Prior to two years ago, I hadn’t known much about Jesus, either the man or the Son of G-d. As a child, we never learned about his Jewish heritage, and anyone who had ever reminded us that He was Jewish did so in a condescending, but ‘he’s better now’ way.
Growing up, most of our friends were Christian, but our neighborhoods and schools were mixed, so being either was not terribly strange for us. I understood that Christmas was Jesus’ birthday, although I really did not understand Easter at all. It seemed strange to me, but all in all it wasn’t that big a deal.
I’ve always believed in G-d. Despite that most Jews don’t, I’ve always believed in an afterlife. I have this love-hate relationship with a Shirley Temple movie that takes place on a boat with a boy and it’s supposed to be heaven, both pre-birth and after-death, I don’t know. I feel the same way about Dead Again and DOA.
I follow the traditions of my family’s holidays, and carried that over to my married and family life. While we didn’t have a Seder, we did observe Passover, and consumed no bread for eight days. My kids would bring bag lunches to school during the holiday. We still use my parents’ menorahs at Chanukah.
When I wandered into the church two years ago in March, no one, especially me would have expected that twenty-five months later, I would be baptized Catholic. It hadn’t occurred to me. Not even for a moment.
Afterwards, the hardest question I have been asked sounds so simple: “Why did you decide to become Catholic?” Or alternatively, “why did you decide to join the Catholic Church?”
Unfortunately, for simple questions there is no simple answer.
The most truthful answer is that I didn’t choose anything, but there is no thirty-second sound bite to follow that introduction to the answer of my conversion or as I like to describe it, my transition.
In the middle of an unexpected crisis, I took the words of the Count of Monte Cristo (wait and hope) and a sign in Schenectady (Job) and together they were a sign that I needed a place to think. Not an hour before, I thought I would stop in and hide myself in a pew, but thought that idea was slightly crazy. Now, with Job leading the way, I drove back towards home and went in.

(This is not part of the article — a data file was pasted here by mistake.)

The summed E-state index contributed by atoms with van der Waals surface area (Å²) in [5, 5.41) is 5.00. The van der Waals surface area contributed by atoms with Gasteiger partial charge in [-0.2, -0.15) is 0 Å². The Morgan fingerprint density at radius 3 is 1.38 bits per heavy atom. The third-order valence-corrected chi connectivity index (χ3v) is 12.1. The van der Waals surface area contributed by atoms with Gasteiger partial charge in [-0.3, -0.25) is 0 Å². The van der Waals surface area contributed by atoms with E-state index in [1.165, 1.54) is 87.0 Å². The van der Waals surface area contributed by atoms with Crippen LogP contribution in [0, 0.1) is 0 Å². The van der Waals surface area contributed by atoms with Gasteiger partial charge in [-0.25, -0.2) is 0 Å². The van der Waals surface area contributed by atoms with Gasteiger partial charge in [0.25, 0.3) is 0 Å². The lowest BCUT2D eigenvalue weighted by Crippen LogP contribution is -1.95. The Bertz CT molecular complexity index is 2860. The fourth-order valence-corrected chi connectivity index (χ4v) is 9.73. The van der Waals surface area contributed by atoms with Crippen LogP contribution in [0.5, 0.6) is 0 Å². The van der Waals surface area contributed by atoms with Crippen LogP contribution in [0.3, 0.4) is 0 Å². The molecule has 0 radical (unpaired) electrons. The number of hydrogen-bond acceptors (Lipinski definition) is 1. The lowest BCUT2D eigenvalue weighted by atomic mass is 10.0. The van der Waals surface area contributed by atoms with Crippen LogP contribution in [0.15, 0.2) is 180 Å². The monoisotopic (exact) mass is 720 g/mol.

There were two main reasons that I allowed myself to go. One, no one would ask me why I was there, and two, no one would ask me to leave. Somehow, deep down, I knew both of those things.
That evening, a friend, G in Philadelphia posted a choir rendition of Psalm 23 and T in Nebraska sent me an uplifting, supportive message. Two weeks later, T suggested that I stay for Mass, telling me that Easter Masses were really beautiful. I couldn’t be there for Easter Day (family plans), but I began on the Tuesday during Holy Week in 2012.
I have gone to daily Mass ever since.
Sometime after that, I was still continuing to wander in when the spirit moved me (whether this was the Holy Spirit or just some paranormal poke, I didn’t know at the time, but strongly believed in the latter more than the former.)
So far, every time I had been there randomly, the odd verse or Scripture that I read or more frighteningly the chosen Gospel or reading for that day spoke to me in very real ways. Not the typical, you will overcome what is ailing you, but very specific, the person you’ve avoided for the last three days will call you after dark.
Obviously, that’s not really a scripture, but it was specific like that.
The first time, I was upset; I was crying, and I sat down, picked up the missalette, opened it to a random page, and read, “Cry to me in distress and I will hear you.”
I looked around, thinking Candid Camera, but it was pretty much on the mark and it never disappointed.
The incense would remind me of something long forgotten. The tree in my line of sight reminded me so strongly of Wales that I would tear up. When someone would shake my hand, it was electric. I’d ask a question, ask for a sign, and the bells would chime, and I would know the answer.
When my priest returned from his pilgrimage to Rome, the way he talked about Rome was the way I felt about Wales. He told a story of a red steamer trunk that first week, and that has stayed with me, and motivates me as I try to declutter my life, mostly my mind, and hopefully the rest will follow.
One day, I was sitting there, just thinking quietly. I don’t even remember what I was thinking about, if there was something specific or if I was asking for guidance, or just strength, but there was a moment of uncertainty, a hesitation. I still don’t know if it was mine or someone – something – else’s.
As unbelievable as it sounds, I turned my head and there was this bright light. Not the shape of a man, not the shape of an angel, but a glowing, shimmery white light, broader across the top, tapering at the bottom. No cross, no halo, just light.
I didn’t hear any words, and I didn’t speak.
I just stared into the light.
Just before it faded, I knew.
I just knew.
I didn’t need an explanation. I didn’t need to hear the words, “Follow me.” I didn’t need a history book or witnesses to miracles.
I just believed.
I understood; well, as much as anyone can.
I finally grasped what Easter meant.
I had no doubt who Jesus was; that he was Son of Man and Son of G-d. There was no more, ‘hows or whys.’
I didn’t even think about joining the Church; I was happy just knowing, just having the remarkable experience of Jesus metaphorically taking my hand and leading me out of darkness.
My visits to Mass became more meaningful after that. I don’t know when I knew that I was truly missing something during the Eucharist, but once I began with my first Communion at Easter, I knew that a piece of me was returned.